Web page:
Nanda's weeks of prayers and wishes for clear skies on the night of the event seemed to have fell upon responsive ears, for the clouds that evening hung in the periphery of a vivid sky from whose beams of radiance the ancient lines of Patan Durbar glistened proudly.
The children entered through the crowds of wandering souls into the museum courtyard, carrying sacks of show costumes, drums, harmoniums, and water jugs. A set of framed black and white photos greeted the children in the courtyard, shots that had been taken the week prior at the Mitrata-home – candid images of day-to-day life at the orphanage. It was the first time the kids had seen these photos. Their beaming smiles betrayed any appearance of modesty they dared to achieve – tonight they were stars.
And the sky that night was set afire with their song. As they opened with a greeting in chorus, palms pressed together, each of them bedecked in the show’s regalia, the sound “Om” struck a heartfelt chord as each child pronounced it. The sweetest moment of all to see was perhaps their solemn faces, each one an exquisite dance of bashfulness, confidence, excitement, and hope.
The show was a hit. The children had as much fun as the audience did. To join in their sense of accomplishment was worth the price of the entrance fee. It was a testament to how hard work can pay off – and what a great lesson for all of these children to have learned, and in what a wonderful fashion. This was the power of song and dance at work. This was living proof of human achievement.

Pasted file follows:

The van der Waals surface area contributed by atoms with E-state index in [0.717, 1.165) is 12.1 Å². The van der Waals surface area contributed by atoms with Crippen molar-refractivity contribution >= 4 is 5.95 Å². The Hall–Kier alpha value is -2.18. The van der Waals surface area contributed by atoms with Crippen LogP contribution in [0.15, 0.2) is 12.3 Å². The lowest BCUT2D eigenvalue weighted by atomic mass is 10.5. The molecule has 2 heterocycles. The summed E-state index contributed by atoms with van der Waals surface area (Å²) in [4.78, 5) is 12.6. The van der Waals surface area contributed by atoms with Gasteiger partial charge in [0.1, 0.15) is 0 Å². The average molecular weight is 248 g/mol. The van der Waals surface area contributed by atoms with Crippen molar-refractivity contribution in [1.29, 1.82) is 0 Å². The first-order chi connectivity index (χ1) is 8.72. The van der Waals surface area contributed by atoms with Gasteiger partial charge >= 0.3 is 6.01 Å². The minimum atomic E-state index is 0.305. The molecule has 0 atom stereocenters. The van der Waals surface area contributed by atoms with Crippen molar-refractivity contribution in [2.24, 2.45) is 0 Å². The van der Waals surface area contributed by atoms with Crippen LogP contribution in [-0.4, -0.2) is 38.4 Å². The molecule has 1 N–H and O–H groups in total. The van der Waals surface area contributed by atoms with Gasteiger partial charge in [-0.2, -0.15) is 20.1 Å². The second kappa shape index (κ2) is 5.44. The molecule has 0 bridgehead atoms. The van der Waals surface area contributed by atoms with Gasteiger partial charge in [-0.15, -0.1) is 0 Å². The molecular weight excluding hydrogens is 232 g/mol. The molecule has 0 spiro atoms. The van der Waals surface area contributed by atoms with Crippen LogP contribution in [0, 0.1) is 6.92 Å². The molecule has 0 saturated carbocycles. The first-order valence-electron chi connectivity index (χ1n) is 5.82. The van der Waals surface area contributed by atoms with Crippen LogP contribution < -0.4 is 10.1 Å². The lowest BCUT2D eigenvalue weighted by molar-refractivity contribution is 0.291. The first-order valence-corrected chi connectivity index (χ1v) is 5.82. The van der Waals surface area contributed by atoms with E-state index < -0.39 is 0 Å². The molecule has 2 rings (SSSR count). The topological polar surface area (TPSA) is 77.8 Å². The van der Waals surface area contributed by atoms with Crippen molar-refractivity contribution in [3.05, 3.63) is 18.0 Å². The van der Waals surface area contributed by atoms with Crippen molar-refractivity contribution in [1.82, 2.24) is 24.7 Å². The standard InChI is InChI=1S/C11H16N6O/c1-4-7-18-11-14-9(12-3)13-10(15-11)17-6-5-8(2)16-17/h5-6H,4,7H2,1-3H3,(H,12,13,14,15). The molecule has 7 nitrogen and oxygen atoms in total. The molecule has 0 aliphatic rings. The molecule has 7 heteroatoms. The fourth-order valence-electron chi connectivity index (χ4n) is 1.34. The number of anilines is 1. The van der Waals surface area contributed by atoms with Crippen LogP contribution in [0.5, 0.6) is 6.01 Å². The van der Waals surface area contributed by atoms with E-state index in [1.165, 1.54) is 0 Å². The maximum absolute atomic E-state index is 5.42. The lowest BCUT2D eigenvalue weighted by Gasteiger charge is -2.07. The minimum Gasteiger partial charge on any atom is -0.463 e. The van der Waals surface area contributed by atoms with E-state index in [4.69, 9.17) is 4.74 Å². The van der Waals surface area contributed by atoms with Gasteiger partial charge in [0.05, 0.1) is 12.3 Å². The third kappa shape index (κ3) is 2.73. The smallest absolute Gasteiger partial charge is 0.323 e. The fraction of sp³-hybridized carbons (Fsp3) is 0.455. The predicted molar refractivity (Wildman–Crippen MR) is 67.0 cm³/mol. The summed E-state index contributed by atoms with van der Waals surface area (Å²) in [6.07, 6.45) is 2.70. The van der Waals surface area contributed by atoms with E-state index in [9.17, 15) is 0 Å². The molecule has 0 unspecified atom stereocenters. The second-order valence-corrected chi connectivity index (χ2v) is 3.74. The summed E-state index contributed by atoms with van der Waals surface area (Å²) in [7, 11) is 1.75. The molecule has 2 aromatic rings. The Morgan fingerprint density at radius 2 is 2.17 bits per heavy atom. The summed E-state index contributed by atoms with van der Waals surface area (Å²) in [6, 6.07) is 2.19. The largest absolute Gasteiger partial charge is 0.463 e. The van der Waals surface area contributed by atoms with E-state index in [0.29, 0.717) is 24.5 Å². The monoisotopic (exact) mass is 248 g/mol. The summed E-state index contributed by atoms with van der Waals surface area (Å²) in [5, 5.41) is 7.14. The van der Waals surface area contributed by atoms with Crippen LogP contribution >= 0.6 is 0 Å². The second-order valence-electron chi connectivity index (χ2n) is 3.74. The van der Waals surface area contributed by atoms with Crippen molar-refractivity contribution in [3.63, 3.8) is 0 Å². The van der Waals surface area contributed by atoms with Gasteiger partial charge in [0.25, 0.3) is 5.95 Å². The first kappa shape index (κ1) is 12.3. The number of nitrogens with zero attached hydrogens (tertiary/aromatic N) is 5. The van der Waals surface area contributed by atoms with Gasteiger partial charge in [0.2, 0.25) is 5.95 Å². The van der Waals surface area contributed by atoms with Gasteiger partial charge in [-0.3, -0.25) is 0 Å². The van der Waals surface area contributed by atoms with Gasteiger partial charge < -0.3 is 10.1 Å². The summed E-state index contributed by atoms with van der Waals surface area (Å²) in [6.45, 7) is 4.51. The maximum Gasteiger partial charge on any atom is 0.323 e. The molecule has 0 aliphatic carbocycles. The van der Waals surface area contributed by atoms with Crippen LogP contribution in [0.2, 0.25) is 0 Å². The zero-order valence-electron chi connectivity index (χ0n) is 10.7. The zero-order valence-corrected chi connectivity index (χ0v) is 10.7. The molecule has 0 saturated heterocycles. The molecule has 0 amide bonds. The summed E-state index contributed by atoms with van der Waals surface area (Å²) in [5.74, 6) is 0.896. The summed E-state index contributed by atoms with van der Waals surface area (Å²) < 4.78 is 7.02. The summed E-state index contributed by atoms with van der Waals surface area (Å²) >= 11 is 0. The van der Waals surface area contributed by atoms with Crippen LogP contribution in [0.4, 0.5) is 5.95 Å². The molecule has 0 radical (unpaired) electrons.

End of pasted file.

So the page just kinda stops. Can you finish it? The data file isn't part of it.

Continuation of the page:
Minako and our Japanese guests put on a stellar performance of dramatic beauty, tradition, folky humor, and sing-along. The real talent here lied in engaging the audience, who were kept at the edge of their seats for most of the performance - a perfect ending worthy of a standing ovation.
Nanda must have been moved enough to conquer her stage fright as she stepped into the spotlight and gave her thanks and blessings to all who had come. Then her and Minako exchanged a hug that could only be called the embrace of two sisters. You could feel the love. It was really there - in all the children’s eyes and in the hearts of all who’d worked so hard to make this event happen.
After the courtyard had cleared and the stagehands were finishing their packing, Nanda remarked how relieved she was that it was all over, and that she couldn’t imagine organizing another show. Sure it was a lot of work – during a technical hiccup, I’d overheard William from Playing for Change say, “It takes great mental presence to pull off a live show.” No doubt it took a lot of stamina and coordination. But chances are it was Nanda’s tired tongue in the late hour talking. Perhaps she’ll just need a little encouragement to keep the shows going. As for the children – you can bet your pants that won’t be their last performance. Nope. Those kids are just way too talented. Seems to me they’ve just begun.